Main Media Filmmaking
Certificate in Collaborative Filmmaking at Maine Media College

Light Better Now | Talking Head Interviews

Share this post

Lighting Your Talking Heads

Written by Peter Warren csc

In news, they are called talking heads. In my 40 years as a news shooter and now DP, I have lit and filmed hundreds, if not thousands, of talking heads. They come in all shapes and sizes; some with hair, others without; they are different colors; they talk about different things. And I am not just referring to news stories and documentaries. These talking heads are also actors delivering lines or presenters talking to camera. Talking heads are the single most common thing you will light. And, the one thing they all have in common is they are all essentially lit the same way. I’ll get to that in a minute, but let’s go step by step through a complete location lighting set up. Lighting the talking head is easy. The real challenge is the background.

When I arrive at a location, I am always looking for options for the interview. The room they think will be best is often the worst place for an interview. When I look around at options, the first thing I do is listen for sound. HVAC can be a deal breaker although a constant hum can be eliminated in post, they tell me. Then I see if I have control of the lights. If I don’t have control, then I will either be unscrewing bulbs or covering up overhead lights. A large garbage bag is a great thing to shove into your kit. I don’t want overhead light falling on my talking head. Then I look for interesting backgrounds. I love windows. Even if it is completely overcast and dreary outside, I know I can make it look like a sunny day. More on that later. I want to make sure the talking head is as far away from the background as possible. I spend a lot of time moving furniture. Then, finally, I make sure that there is nothing distracting in the background. Nothing worse than a Ficus Benjamina growing out of someone’s head.

Now decide which direction the person will be looking; camera left, right or to camera, then frame the shot. If using two cameras, frame both shots. I often use a second camera on a slider, so there is a larger area to consider. And remember, you still need to get lights in.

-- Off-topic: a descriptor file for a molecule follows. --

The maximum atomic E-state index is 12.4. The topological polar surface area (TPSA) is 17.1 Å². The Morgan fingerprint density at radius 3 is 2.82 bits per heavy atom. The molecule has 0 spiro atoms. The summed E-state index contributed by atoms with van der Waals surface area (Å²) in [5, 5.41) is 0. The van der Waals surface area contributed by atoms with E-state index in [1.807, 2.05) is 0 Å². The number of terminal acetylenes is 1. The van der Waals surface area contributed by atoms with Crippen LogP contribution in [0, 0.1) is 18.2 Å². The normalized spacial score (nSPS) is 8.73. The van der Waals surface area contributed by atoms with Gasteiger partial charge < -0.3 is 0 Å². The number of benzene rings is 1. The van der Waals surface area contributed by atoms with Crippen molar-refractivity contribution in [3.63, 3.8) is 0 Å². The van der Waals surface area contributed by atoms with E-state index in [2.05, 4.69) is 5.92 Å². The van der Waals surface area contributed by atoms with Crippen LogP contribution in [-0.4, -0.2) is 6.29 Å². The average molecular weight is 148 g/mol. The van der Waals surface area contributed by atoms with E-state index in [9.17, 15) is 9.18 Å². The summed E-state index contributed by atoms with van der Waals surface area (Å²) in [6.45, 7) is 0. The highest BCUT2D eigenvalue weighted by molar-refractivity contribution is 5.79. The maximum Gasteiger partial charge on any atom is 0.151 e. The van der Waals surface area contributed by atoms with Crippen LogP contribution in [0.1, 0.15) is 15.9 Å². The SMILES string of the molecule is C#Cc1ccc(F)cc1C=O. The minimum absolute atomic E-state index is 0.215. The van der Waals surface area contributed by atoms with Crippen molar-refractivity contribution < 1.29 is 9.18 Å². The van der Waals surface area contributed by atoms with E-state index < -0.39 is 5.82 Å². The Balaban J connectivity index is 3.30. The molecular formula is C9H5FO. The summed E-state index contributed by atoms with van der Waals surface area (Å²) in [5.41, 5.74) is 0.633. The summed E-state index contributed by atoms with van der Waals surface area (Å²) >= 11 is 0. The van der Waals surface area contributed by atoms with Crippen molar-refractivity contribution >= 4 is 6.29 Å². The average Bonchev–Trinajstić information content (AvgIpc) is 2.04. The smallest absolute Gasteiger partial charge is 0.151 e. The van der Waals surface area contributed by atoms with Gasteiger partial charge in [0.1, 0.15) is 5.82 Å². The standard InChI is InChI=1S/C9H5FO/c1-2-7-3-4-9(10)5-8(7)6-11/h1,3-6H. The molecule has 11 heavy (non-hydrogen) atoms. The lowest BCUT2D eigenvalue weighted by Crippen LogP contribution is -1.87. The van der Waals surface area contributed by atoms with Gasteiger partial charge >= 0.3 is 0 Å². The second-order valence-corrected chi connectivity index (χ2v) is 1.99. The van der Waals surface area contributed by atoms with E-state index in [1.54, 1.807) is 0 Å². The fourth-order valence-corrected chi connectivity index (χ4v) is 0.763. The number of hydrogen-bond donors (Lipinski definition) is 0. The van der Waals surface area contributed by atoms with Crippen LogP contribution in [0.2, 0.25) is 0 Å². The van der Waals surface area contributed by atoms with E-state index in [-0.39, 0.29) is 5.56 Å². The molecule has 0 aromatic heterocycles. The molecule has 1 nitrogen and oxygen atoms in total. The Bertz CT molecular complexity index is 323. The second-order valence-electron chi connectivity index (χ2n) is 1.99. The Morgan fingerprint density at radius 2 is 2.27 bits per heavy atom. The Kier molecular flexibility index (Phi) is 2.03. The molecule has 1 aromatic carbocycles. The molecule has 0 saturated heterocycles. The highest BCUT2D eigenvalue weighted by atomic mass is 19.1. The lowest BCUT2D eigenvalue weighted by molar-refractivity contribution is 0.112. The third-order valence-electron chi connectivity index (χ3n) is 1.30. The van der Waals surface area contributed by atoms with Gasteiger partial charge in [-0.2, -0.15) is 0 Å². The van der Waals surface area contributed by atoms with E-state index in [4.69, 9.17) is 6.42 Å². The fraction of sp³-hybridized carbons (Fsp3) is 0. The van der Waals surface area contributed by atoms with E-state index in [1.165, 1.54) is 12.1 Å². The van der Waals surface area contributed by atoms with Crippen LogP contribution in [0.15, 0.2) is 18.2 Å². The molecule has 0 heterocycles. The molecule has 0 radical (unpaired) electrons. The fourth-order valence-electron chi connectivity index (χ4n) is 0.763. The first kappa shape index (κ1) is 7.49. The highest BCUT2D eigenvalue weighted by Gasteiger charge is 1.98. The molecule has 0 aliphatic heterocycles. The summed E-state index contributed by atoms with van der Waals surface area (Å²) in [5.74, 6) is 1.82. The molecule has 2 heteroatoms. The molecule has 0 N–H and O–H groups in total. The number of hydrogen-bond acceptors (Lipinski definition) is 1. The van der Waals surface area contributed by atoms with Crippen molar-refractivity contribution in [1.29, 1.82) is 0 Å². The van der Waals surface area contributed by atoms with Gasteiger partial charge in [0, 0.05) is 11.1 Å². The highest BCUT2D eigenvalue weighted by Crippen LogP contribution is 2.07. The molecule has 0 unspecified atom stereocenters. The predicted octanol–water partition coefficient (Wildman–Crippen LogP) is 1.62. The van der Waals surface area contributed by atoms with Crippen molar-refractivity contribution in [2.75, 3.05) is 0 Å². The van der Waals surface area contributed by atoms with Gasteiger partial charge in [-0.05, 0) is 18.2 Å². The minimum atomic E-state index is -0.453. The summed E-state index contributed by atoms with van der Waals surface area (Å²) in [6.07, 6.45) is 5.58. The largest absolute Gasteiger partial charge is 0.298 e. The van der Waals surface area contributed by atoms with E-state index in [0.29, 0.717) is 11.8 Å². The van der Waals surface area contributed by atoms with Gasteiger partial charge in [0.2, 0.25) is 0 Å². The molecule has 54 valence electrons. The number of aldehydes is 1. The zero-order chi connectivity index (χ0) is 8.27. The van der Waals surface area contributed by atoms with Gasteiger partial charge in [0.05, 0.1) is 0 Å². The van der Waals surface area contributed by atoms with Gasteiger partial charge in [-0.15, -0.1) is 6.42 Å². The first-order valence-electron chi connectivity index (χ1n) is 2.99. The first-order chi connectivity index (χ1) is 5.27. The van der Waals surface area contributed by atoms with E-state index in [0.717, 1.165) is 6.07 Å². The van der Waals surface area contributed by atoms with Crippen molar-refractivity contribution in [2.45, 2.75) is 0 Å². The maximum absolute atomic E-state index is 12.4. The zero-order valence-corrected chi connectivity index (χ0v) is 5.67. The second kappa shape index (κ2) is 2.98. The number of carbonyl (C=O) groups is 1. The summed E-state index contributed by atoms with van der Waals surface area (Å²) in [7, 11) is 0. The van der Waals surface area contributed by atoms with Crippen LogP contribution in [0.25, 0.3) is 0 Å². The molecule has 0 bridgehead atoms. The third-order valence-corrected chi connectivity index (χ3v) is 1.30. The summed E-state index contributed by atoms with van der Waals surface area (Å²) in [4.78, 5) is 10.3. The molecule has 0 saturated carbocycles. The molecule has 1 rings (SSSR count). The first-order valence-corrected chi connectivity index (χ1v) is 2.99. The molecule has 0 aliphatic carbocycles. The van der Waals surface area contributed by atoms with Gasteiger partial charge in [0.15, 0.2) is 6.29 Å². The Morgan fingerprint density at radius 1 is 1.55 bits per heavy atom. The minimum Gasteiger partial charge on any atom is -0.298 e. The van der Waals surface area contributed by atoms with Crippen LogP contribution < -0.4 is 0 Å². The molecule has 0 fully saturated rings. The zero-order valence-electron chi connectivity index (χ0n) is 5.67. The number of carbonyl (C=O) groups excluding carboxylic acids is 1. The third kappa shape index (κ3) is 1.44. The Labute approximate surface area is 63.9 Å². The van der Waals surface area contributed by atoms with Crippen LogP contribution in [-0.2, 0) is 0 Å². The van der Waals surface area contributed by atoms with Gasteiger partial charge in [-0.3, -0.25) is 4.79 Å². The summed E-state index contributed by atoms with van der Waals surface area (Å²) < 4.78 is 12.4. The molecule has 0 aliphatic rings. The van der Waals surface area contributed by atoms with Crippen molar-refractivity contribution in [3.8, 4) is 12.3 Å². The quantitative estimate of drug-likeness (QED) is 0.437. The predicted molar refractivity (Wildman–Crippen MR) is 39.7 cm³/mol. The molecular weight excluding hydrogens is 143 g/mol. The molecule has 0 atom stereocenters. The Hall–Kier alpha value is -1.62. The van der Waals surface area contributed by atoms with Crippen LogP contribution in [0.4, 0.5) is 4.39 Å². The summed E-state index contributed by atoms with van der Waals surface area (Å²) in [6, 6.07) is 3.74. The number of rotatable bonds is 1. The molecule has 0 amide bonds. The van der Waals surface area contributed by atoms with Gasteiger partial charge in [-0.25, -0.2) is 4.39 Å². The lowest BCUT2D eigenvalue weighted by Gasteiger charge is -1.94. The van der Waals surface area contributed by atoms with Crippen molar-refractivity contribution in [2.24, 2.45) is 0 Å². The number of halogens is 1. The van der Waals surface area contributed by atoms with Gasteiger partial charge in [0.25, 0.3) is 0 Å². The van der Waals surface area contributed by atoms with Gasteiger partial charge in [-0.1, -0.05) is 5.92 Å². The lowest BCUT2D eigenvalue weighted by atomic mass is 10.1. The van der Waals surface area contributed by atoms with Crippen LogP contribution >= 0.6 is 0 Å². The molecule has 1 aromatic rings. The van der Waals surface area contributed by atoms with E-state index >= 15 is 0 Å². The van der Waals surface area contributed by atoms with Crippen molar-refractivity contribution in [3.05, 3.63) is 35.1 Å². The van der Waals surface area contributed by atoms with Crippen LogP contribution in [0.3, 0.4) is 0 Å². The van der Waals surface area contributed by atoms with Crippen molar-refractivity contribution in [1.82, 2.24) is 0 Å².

Once you are happy with the framing, there are two critical things to adjust before you break out your lighting kit. Number one is depth of field. If you are using a fast lens, you will want to adjust your aperture and decide how ‘soft’ you want your background to be. There is no right or wrong, this is up to you. But remember, if you are shooting F1.4, the entire face will not be in focus. If the nose is sharp, the ear will be just slightly soft, and if they move a lot, you will have to stay on your toes to maintain focus, unless you have face tracking… which I love! I often settle at F1.8 to F2.8. It creates a softish background, but you can still see what’s back there. Once you have set this, do not touch your aperture again.

Now using your ISO, expose for the room. This is where I can turn a dreary day into a sunny one by overexposing that window in the background. I also travel with a Leko and will create a natural looking light coming in from the window. It is quite believable. Again, once you have set this, do not touch your ISO again.

Now it’s time to light the talking head. As I said earlier, this is done the same way every time. Key, fill, backlight (or hair light), and for those that go the extra mile, the ‘kicker’. I always use all four. How you use them is what will set you apart.